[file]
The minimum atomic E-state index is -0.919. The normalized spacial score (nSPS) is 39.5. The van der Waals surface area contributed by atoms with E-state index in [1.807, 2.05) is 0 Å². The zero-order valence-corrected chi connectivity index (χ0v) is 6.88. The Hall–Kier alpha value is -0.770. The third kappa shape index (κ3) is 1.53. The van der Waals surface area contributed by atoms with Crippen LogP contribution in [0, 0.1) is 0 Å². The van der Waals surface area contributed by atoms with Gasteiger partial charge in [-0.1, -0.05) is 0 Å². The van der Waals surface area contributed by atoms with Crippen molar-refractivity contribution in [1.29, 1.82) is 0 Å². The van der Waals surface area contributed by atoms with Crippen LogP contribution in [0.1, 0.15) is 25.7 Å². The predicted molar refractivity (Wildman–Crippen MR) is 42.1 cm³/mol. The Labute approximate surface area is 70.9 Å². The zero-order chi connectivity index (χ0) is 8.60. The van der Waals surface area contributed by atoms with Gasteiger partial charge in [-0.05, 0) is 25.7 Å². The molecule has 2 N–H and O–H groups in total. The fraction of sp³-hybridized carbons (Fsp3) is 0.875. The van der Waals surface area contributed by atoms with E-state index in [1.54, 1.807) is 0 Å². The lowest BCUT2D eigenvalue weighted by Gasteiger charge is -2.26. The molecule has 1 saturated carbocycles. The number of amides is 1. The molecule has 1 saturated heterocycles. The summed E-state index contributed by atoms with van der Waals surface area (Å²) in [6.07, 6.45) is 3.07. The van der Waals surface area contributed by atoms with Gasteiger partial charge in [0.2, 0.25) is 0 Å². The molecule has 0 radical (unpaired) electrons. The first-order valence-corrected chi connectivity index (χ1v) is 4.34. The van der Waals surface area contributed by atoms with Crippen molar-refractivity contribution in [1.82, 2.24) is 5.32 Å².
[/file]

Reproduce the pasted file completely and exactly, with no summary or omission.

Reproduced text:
The minimum atomic E-state index is -0.919. The normalized spacial score (nSPS) is 39.5. The van der Waals surface area contributed by atoms with E-state index in [1.807, 2.05) is 0 Å². The zero-order valence-corrected chi connectivity index (χ0v) is 6.88. The Hall–Kier alpha value is -0.770. The third kappa shape index (κ3) is 1.53. The van der Waals surface area contributed by atoms with Crippen LogP contribution in [0, 0.1) is 0 Å². The van der Waals surface area contributed by atoms with Gasteiger partial charge in [-0.1, -0.05) is 0 Å². The van der Waals surface area contributed by atoms with Crippen molar-refractivity contribution in [1.29, 1.82) is 0 Å². The van der Waals surface area contributed by atoms with Crippen LogP contribution in [0.1, 0.15) is 25.7 Å². The predicted molar refractivity (Wildman–Crippen MR) is 42.1 cm³/mol. The Labute approximate surface area is 70.9 Å². The zero-order chi connectivity index (χ0) is 8.60. The van der Waals surface area contributed by atoms with Gasteiger partial charge in [-0.05, 0) is 25.7 Å². The molecule has 2 N–H and O–H groups in total. The fraction of sp³-hybridized carbons (Fsp3) is 0.875. The van der Waals surface area contributed by atoms with E-state index in [1.54, 1.807) is 0 Å². The lowest BCUT2D eigenvalue weighted by Gasteiger charge is -2.26. The molecule has 1 saturated carbocycles. The number of amides is 1. The molecule has 1 saturated heterocycles. The summed E-state index contributed by atoms with van der Waals surface area (Å²) in [6.07, 6.45) is 3.07. The van der Waals surface area contributed by atoms with Gasteiger partial charge in [0.2, 0.25) is 0 Å². The molecule has 0 radical (unpaired) electrons. The first-order valence-corrected chi connectivity index (χ1v) is 4.34. The van der Waals surface area contributed by atoms with Crippen molar-refractivity contribution in [1.82, 2.24) is 5.32 Å².